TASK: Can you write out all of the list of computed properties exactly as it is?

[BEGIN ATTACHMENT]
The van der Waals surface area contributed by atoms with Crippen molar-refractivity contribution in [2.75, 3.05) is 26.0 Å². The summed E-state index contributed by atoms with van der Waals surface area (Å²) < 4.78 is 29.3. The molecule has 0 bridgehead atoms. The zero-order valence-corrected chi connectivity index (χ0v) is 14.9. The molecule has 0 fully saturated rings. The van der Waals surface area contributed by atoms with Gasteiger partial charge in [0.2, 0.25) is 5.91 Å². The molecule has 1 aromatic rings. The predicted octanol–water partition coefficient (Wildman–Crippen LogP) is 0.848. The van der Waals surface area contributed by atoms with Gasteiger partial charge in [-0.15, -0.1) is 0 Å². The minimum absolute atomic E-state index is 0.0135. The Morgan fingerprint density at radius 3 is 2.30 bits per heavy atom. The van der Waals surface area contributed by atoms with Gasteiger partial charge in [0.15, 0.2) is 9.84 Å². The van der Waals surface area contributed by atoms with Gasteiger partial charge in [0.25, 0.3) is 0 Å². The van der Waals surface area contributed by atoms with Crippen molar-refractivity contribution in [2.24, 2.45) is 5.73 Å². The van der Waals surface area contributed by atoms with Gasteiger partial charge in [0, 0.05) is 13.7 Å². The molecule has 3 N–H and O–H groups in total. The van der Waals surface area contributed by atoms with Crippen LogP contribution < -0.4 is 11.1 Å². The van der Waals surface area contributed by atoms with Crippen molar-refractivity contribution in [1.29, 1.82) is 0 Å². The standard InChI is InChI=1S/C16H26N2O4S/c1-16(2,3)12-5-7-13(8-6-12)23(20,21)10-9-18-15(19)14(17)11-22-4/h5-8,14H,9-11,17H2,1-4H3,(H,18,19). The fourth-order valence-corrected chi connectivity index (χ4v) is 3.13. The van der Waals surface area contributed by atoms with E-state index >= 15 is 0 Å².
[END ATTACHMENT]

The van der Waals surface area contributed by atoms with Crippen molar-refractivity contribution in [2.75, 3.05) is 26.0 Å². The summed E-state index contributed by atoms with van der Waals surface area (Å²) < 4.78 is 29.3. The molecule has 0 bridgehead atoms. The zero-order valence-corrected chi connectivity index (χ0v) is 14.9. The molecule has 0 fully saturated rings. The van der Waals surface area contributed by atoms with Gasteiger partial charge in [0.2, 0.25) is 5.91 Å². The molecule has 1 aromatic rings. The predicted octanol–water partition coefficient (Wildman–Crippen LogP) is 0.848. The van der Waals surface area contributed by atoms with Gasteiger partial charge in [-0.15, -0.1) is 0 Å². The minimum absolute atomic E-state index is 0.0135. The Morgan fingerprint density at radius 3 is 2.30 bits per heavy atom. The van der Waals surface area contributed by atoms with Gasteiger partial charge in [0.15, 0.2) is 9.84 Å². The van der Waals surface area contributed by atoms with Gasteiger partial charge in [0.25, 0.3) is 0 Å². The van der Waals surface area contributed by atoms with Crippen molar-refractivity contribution in [2.24, 2.45) is 5.73 Å². The van der Waals surface area contributed by atoms with Gasteiger partial charge in [0, 0.05) is 13.7 Å². The molecule has 3 N–H and O–H groups in total. The van der Waals surface area contributed by atoms with Crippen LogP contribution < -0.4 is 11.1 Å². The van der Waals surface area contributed by atoms with Crippen molar-refractivity contribution in [1.29, 1.82) is 0 Å². The standard InChI is InChI=1S/C16H26N2O4S/c1-16(2,3)12-5-7-13(8-6-12)23(20,21)10-9-18-15(19)14(17)11-22-4/h5-8,14H,9-11,17H2,1-4H3,(H,18,19). The fourth-order valence-corrected chi connectivity index (χ4v) is 3.13. The van der Waals surface area contributed by atoms with E-state index >= 15 is 0 Å².